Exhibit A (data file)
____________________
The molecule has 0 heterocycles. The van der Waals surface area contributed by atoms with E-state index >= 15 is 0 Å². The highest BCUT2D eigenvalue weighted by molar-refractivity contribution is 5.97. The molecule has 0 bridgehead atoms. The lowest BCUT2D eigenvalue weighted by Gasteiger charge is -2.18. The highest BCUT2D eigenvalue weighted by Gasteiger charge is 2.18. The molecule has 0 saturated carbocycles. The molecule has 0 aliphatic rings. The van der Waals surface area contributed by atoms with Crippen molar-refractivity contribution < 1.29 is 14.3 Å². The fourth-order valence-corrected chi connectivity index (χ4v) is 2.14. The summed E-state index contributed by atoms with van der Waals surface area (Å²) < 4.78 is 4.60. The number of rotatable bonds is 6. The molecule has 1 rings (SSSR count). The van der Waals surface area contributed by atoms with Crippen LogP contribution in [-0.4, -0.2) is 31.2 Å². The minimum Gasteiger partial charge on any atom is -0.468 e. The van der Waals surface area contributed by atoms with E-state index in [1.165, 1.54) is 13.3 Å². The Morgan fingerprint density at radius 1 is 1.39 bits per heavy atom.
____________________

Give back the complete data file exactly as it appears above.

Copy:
The molecule has 0 heterocycles. The van der Waals surface area contributed by atoms with E-state index >= 15 is 0 Å². The highest BCUT2D eigenvalue weighted by molar-refractivity contribution is 5.97. The molecule has 0 bridgehead atoms. The lowest BCUT2D eigenvalue weighted by Gasteiger charge is -2.18. The highest BCUT2D eigenvalue weighted by Gasteiger charge is 2.18. The molecule has 0 saturated carbocycles. The molecule has 0 aliphatic rings. The van der Waals surface area contributed by atoms with Crippen molar-refractivity contribution < 1.29 is 14.3 Å². The fourth-order valence-corrected chi connectivity index (χ4v) is 2.14. The summed E-state index contributed by atoms with van der Waals surface area (Å²) < 4.78 is 4.60. The number of rotatable bonds is 6. The molecule has 1 rings (SSSR count). The van der Waals surface area contributed by atoms with Crippen LogP contribution in [-0.4, -0.2) is 31.2 Å². The minimum Gasteiger partial charge on any atom is -0.468 e. The van der Waals surface area contributed by atoms with E-state index in [1.165, 1.54) is 13.3 Å². The Morgan fingerprint density at radius 1 is 1.39 bits per heavy atom.